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Posted by The Viscount Andrew Dalton
Another option:
https://s-media-ca...ed1646799d6d05.jpg

They'll never suspect a thing!


probably will work for real on halloween.




Deuterium 


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Re: Crossing Wide-Open Spaces
< Reply # 26 on 11/20/2015 5:26 PM >
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Posted by blackhawk


The OP was worried about people spotting him. If it's even a rudimentary smart camera it would send an alert when it's zone is breached. Game over.
The only cams you see are the ones they want you to see...
Many locations don't warrant real time security.

Those that do can an intricate smart cam network covering sometimes many square miles. These are capable of target ID (animal, human, car, bike, etc), tracking movement, gleaning tag numbers/vehicle info, and facial/race recognition. They can ID a returning subject or vehicle; look for and ID patterns. They can be program to allow or not allow certain types of movement and behavior, and send out anything from a notation of an event to a real time alarm. These systems are formidable, redundant, and hard to detect. One guards Reagan International Airport and there are many now in use both by private companies and the government.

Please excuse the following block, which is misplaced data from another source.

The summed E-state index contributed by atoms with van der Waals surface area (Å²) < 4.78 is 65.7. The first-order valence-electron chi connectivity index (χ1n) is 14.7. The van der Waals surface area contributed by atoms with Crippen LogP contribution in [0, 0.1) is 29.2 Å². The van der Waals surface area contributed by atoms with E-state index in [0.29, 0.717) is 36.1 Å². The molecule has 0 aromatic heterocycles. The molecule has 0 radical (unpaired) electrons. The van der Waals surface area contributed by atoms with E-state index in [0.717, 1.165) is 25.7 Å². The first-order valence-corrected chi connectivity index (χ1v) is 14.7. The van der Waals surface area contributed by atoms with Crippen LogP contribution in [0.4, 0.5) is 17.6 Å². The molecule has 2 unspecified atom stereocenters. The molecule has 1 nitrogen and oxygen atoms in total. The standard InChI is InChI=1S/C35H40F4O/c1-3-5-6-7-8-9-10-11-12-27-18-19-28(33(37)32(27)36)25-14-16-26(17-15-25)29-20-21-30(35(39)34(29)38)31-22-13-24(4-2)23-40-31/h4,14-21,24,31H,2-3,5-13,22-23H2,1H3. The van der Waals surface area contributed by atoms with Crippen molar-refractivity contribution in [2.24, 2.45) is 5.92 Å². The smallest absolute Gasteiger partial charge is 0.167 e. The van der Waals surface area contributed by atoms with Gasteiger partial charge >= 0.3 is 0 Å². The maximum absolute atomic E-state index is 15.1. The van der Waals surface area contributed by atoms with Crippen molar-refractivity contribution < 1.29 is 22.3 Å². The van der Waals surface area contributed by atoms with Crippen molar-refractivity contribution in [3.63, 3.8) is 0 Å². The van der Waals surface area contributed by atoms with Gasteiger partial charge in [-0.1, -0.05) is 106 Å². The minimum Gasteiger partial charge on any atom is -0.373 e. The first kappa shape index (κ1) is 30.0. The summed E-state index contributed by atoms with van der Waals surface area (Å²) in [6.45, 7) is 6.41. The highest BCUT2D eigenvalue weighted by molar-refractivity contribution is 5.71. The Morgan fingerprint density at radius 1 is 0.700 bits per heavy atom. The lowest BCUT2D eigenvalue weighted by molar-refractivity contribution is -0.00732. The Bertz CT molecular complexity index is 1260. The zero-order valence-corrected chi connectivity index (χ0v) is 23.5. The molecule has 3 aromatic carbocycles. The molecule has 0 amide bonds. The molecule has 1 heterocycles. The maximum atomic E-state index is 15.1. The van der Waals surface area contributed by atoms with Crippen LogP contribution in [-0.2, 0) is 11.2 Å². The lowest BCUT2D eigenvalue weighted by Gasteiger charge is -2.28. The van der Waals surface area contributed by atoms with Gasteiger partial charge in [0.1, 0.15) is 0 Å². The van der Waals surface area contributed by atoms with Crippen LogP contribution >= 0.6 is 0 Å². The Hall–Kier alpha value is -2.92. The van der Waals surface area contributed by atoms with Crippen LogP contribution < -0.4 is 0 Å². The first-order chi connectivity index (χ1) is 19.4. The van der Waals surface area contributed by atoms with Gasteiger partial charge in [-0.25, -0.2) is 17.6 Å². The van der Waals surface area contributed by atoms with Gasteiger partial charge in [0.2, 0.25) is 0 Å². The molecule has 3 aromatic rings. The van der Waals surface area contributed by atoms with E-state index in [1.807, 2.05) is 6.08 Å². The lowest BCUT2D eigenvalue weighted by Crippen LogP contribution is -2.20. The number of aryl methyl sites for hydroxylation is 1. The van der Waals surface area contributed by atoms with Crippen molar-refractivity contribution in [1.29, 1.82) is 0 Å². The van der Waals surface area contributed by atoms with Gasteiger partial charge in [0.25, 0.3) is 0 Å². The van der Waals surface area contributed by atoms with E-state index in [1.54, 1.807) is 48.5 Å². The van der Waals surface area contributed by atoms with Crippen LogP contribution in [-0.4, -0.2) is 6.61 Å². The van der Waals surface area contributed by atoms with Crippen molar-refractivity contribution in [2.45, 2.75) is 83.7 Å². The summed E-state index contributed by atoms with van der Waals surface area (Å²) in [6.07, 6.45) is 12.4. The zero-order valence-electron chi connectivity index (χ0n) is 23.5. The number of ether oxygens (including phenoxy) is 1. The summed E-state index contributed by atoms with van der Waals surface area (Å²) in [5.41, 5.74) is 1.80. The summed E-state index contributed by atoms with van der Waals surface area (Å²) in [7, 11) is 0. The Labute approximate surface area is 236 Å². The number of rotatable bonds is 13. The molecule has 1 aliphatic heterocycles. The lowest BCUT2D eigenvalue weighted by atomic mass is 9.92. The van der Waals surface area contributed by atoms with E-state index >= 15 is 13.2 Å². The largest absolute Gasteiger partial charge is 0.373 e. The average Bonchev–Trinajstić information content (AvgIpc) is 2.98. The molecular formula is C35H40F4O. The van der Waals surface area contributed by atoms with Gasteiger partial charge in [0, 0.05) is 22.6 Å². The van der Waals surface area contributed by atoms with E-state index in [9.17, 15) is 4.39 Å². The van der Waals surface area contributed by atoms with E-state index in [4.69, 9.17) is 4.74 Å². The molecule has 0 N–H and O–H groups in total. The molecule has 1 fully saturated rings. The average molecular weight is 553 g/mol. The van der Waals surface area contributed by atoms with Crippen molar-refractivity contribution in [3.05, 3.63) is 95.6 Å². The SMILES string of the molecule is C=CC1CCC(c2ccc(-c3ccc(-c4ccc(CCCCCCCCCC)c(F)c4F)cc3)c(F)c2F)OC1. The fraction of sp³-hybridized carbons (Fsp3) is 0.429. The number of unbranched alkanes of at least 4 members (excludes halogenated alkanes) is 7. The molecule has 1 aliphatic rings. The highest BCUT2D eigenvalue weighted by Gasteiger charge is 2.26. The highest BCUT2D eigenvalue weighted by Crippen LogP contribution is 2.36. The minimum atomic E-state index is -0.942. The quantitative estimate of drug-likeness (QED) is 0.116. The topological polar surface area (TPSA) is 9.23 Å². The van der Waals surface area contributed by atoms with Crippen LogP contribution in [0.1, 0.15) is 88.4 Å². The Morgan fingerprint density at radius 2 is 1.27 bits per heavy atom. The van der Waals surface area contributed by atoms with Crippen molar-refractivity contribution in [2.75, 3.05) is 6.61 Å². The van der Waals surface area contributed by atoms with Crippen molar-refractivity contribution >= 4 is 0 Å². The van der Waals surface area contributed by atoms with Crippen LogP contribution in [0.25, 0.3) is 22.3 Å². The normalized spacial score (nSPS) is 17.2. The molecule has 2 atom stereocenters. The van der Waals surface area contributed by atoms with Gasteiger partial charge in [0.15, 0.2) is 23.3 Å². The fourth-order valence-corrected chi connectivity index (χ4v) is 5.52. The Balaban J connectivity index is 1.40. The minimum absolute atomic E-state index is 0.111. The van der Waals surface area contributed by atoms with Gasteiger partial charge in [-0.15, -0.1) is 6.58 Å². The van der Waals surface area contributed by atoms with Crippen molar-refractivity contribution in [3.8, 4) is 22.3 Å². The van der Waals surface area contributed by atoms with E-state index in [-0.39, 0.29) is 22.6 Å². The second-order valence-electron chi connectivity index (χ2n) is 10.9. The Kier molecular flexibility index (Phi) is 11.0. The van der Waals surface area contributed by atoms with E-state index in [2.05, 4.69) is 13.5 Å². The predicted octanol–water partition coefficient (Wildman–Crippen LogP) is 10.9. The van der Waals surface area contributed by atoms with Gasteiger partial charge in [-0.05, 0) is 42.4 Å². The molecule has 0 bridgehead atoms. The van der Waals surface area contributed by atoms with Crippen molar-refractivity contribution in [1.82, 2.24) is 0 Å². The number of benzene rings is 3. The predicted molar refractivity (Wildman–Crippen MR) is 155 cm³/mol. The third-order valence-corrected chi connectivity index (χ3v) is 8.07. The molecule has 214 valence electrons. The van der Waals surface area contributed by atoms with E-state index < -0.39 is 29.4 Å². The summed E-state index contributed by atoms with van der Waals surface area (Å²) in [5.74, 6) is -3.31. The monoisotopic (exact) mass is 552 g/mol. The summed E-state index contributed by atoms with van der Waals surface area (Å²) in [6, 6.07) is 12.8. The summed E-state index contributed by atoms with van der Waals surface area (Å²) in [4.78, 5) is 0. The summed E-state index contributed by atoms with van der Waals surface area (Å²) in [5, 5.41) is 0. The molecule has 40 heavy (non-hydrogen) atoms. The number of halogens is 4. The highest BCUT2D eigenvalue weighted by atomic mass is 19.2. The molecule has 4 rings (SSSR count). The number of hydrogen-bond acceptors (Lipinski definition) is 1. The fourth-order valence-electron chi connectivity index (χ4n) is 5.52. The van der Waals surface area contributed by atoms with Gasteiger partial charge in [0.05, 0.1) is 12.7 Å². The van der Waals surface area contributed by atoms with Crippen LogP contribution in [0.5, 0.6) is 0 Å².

You simply don't UE those locs. Of course international airports and port of entries have military facility like security to deter people or luggage from entering or leaving off the book.




blackhawk 

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Re: Crossing Wide-Open Spaces
< Reply # 27 on 11/20/2015 6:53 PM >
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Posted by Deuterium


You simply don't UE those locs. Of course international airports and port of entries have military facility like security to deter people or luggage from entering or leaving off the book.